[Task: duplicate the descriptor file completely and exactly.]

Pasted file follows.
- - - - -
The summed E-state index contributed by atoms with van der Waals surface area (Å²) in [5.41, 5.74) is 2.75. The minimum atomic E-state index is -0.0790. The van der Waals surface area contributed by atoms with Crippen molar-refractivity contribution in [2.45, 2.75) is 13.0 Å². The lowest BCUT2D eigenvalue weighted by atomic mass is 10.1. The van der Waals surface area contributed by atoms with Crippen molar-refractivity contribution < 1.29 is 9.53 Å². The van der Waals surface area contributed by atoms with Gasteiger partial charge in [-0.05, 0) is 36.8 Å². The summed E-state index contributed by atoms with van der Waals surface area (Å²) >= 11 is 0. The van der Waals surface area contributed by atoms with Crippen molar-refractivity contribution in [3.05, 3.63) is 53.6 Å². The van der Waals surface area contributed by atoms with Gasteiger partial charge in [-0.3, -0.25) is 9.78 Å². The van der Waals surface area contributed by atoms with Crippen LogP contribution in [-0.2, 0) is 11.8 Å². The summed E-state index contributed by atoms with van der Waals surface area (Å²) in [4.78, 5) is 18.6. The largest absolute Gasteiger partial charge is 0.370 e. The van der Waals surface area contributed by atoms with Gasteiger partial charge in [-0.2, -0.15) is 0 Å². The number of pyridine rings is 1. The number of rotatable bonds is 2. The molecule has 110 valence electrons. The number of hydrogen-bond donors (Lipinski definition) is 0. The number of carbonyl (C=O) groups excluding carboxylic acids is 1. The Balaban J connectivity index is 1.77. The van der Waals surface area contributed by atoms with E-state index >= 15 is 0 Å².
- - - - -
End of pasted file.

The summed E-state index contributed by atoms with van der Waals surface area (Å²) in [5.41, 5.74) is 2.75. The minimum atomic E-state index is -0.0790. The van der Waals surface area contributed by atoms with Crippen molar-refractivity contribution in [2.45, 2.75) is 13.0 Å². The lowest BCUT2D eigenvalue weighted by atomic mass is 10.1. The van der Waals surface area contributed by atoms with Crippen molar-refractivity contribution < 1.29 is 9.53 Å². The van der Waals surface area contributed by atoms with Gasteiger partial charge in [-0.05, 0) is 36.8 Å². The summed E-state index contributed by atoms with van der Waals surface area (Å²) >= 11 is 0. The van der Waals surface area contributed by atoms with Crippen molar-refractivity contribution in [3.05, 3.63) is 53.6 Å². The van der Waals surface area contributed by atoms with Gasteiger partial charge in [-0.3, -0.25) is 9.78 Å². The van der Waals surface area contributed by atoms with Crippen LogP contribution in [-0.2, 0) is 11.8 Å². The summed E-state index contributed by atoms with van der Waals surface area (Å²) in [4.78, 5) is 18.6. The largest absolute Gasteiger partial charge is 0.370 e. The van der Waals surface area contributed by atoms with Gasteiger partial charge in [-0.2, -0.15) is 0 Å². The number of pyridine rings is 1. The number of rotatable bonds is 2. The molecule has 110 valence electrons. The number of hydrogen-bond donors (Lipinski definition) is 0. The number of carbonyl (C=O) groups excluding carboxylic acids is 1. The Balaban J connectivity index is 1.77. The van der Waals surface area contributed by atoms with E-state index >= 15 is 0 Å².